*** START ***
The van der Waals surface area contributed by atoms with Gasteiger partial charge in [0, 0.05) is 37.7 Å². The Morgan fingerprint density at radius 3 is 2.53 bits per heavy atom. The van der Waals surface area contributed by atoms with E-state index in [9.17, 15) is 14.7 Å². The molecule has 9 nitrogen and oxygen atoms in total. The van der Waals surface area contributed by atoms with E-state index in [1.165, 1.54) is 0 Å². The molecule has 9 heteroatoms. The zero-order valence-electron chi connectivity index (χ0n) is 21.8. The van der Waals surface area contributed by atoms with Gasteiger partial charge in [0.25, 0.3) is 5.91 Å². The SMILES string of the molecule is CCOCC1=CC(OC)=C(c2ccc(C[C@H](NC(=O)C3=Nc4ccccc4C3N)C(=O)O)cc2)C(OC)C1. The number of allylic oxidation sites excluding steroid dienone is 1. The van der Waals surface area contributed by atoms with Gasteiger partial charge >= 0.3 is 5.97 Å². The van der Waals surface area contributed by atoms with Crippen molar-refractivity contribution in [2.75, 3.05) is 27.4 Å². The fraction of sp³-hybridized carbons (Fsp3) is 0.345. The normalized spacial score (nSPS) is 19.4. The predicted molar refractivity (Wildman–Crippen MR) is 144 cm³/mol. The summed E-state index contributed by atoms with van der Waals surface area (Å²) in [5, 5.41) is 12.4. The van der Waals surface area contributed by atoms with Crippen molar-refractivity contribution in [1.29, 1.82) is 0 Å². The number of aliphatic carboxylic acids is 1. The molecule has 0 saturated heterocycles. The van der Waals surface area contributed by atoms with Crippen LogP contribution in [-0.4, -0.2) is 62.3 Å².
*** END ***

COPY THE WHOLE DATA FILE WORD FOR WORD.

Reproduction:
The van der Waals surface area contributed by atoms with Gasteiger partial charge in [0, 0.05) is 37.7 Å². The Morgan fingerprint density at radius 3 is 2.53 bits per heavy atom. The van der Waals surface area contributed by atoms with E-state index in [9.17, 15) is 14.7 Å². The molecule has 9 nitrogen and oxygen atoms in total. The van der Waals surface area contributed by atoms with E-state index in [1.165, 1.54) is 0 Å². The molecule has 9 heteroatoms. The zero-order valence-electron chi connectivity index (χ0n) is 21.8. The van der Waals surface area contributed by atoms with Gasteiger partial charge in [0.25, 0.3) is 5.91 Å². The SMILES string of the molecule is CCOCC1=CC(OC)=C(c2ccc(C[C@H](NC(=O)C3=Nc4ccccc4C3N)C(=O)O)cc2)C(OC)C1. The number of allylic oxidation sites excluding steroid dienone is 1. The van der Waals surface area contributed by atoms with Gasteiger partial charge >= 0.3 is 5.97 Å². The van der Waals surface area contributed by atoms with Crippen molar-refractivity contribution in [2.75, 3.05) is 27.4 Å². The fraction of sp³-hybridized carbons (Fsp3) is 0.345. The normalized spacial score (nSPS) is 19.4. The predicted molar refractivity (Wildman–Crippen MR) is 144 cm³/mol. The summed E-state index contributed by atoms with van der Waals surface area (Å²) in [5, 5.41) is 12.4. The van der Waals surface area contributed by atoms with Crippen molar-refractivity contribution in [1.29, 1.82) is 0 Å². The number of aliphatic carboxylic acids is 1. The molecule has 0 saturated heterocycles. The van der Waals surface area contributed by atoms with Crippen LogP contribution in [-0.4, -0.2) is 62.3 Å².